Do you have any examples of real economic circumstances under which a sane person (someone who isn't solely concerned with maximizing the number of Porsches they own, e.g.) would have a convex utility/money curve?

(If there is a way to phrase this question so that it seems more curious and less confrontational, please assume that I said that instead.)

From Spetzler and Stael von Holstein (1975), there is a variation of Bet On It that doesn't require risk neutrality.

Say we are going to flip a thumbtack, and it can land heads (so you can see the head of the tack), or tails (so that the point sticks up like a tail). If we want to assess your probability of heads, we can construct two deals.

Deal 1: You win $10,000 if we flip a thumbtack and it comes up heads ($0 otherwise, you won't lose anything). Deal 2: You win $10,000 if we spin a roulette-like wheel labeled with numbers 1,2,3, ..., 100, and the wheel comes up between 1 and 50. ($0 otherwise, you won't lose anything).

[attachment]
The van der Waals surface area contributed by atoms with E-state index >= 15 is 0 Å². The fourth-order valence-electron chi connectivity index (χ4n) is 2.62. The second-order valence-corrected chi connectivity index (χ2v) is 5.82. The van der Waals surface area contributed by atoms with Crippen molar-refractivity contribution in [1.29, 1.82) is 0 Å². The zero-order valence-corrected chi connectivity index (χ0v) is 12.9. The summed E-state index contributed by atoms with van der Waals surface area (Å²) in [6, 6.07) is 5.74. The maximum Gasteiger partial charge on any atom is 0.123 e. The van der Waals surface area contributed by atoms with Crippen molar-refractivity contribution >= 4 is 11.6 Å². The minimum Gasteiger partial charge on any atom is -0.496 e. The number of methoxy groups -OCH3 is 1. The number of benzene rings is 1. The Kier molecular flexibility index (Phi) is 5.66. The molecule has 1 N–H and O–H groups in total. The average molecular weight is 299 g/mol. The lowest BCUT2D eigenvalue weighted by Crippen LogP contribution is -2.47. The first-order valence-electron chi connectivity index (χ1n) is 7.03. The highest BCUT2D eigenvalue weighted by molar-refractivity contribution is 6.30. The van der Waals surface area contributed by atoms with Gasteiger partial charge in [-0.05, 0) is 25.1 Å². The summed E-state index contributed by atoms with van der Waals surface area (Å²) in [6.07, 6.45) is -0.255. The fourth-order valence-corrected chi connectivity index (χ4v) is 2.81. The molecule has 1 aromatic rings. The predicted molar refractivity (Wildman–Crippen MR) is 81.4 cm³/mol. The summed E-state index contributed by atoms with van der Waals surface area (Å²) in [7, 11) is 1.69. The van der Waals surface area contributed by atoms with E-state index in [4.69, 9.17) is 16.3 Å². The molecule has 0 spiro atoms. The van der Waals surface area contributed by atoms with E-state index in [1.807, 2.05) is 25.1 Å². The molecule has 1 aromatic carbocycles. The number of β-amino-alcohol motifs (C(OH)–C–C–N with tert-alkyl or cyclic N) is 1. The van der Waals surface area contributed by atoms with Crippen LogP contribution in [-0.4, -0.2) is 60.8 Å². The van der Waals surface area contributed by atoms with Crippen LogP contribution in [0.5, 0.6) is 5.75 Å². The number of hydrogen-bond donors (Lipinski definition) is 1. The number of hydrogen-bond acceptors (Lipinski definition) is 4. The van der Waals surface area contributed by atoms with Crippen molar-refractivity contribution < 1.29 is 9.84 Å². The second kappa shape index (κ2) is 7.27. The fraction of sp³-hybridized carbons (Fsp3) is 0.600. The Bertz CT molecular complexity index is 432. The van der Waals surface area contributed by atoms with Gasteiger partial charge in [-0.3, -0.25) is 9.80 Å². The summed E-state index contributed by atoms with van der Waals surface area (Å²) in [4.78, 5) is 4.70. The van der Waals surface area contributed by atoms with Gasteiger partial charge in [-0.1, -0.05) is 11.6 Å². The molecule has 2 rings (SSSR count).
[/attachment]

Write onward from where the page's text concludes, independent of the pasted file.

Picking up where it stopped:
Which deal would you prefer? If you prefer deal 1, then you are assessing a probability of heads greater than 50%; otherwise, you are assessing a probability of heads less than 50%.

Then, ask the question many times, using a different number than 50 for deal 2. For example, if you first say you would prefer deal 2, then change it to winning on 1-25 instead, and see if you still prefer deal 2. Keep adjusting until you are indifferent between deal 1 and 2. If you are indifferent between the two deals when deal 2 wins from 1-37, then you have assessed a probability of 37%.

The above describes one procedure used by professional decision analysts; they usually use a physical wheel with a "winning area" that is adjustable continuously rather than using numbers like the above.